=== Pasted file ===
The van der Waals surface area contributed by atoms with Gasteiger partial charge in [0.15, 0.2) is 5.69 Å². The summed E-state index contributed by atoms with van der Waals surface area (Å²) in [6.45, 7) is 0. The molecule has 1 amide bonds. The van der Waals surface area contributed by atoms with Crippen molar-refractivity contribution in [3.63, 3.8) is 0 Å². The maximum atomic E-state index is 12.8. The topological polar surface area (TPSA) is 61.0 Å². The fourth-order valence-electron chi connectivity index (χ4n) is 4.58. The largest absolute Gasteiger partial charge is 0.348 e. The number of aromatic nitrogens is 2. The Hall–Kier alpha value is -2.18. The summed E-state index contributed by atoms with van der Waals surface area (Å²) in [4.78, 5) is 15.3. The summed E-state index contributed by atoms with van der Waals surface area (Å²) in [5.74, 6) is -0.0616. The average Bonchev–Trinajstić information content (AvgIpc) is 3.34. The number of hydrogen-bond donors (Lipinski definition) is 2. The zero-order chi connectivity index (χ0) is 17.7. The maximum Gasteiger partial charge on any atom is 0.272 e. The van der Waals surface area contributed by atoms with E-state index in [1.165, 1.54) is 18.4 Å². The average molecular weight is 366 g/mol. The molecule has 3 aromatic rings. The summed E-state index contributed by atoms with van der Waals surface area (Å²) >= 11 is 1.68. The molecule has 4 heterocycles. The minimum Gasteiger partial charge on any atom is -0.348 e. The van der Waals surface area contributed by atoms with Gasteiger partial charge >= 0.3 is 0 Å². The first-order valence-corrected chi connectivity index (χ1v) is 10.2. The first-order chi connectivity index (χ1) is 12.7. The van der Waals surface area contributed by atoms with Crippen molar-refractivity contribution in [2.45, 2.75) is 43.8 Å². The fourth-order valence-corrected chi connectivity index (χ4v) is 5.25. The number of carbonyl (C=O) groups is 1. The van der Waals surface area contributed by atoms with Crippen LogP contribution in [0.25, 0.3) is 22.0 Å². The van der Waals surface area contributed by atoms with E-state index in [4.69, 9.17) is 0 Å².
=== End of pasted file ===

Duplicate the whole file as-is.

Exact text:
The van der Waals surface area contributed by atoms with Gasteiger partial charge in [0.15, 0.2) is 5.69 Å². The summed E-state index contributed by atoms with van der Waals surface area (Å²) in [6.45, 7) is 0. The molecule has 1 amide bonds. The van der Waals surface area contributed by atoms with Crippen molar-refractivity contribution in [3.63, 3.8) is 0 Å². The maximum atomic E-state index is 12.8. The topological polar surface area (TPSA) is 61.0 Å². The fourth-order valence-electron chi connectivity index (χ4n) is 4.58. The largest absolute Gasteiger partial charge is 0.348 e. The number of aromatic nitrogens is 2. The Hall–Kier alpha value is -2.18. The summed E-state index contributed by atoms with van der Waals surface area (Å²) in [4.78, 5) is 15.3. The summed E-state index contributed by atoms with van der Waals surface area (Å²) in [5.74, 6) is -0.0616. The average Bonchev–Trinajstić information content (AvgIpc) is 3.34. The number of hydrogen-bond donors (Lipinski definition) is 2. The zero-order chi connectivity index (χ0) is 17.7. The maximum Gasteiger partial charge on any atom is 0.272 e. The van der Waals surface area contributed by atoms with E-state index in [1.165, 1.54) is 18.4 Å². The average molecular weight is 366 g/mol. The molecule has 3 aromatic rings. The summed E-state index contributed by atoms with van der Waals surface area (Å²) >= 11 is 1.68. The molecule has 4 heterocycles. The minimum Gasteiger partial charge on any atom is -0.348 e. The van der Waals surface area contributed by atoms with Gasteiger partial charge >= 0.3 is 0 Å². The first-order valence-corrected chi connectivity index (χ1v) is 10.2. The first-order chi connectivity index (χ1) is 12.7. The van der Waals surface area contributed by atoms with Crippen molar-refractivity contribution in [2.45, 2.75) is 43.8 Å². The fourth-order valence-corrected chi connectivity index (χ4v) is 5.25. The number of carbonyl (C=O) groups is 1. The van der Waals surface area contributed by atoms with Crippen LogP contribution in [0.25, 0.3) is 22.0 Å². The van der Waals surface area contributed by atoms with E-state index in [4.69, 9.17) is 0 Å².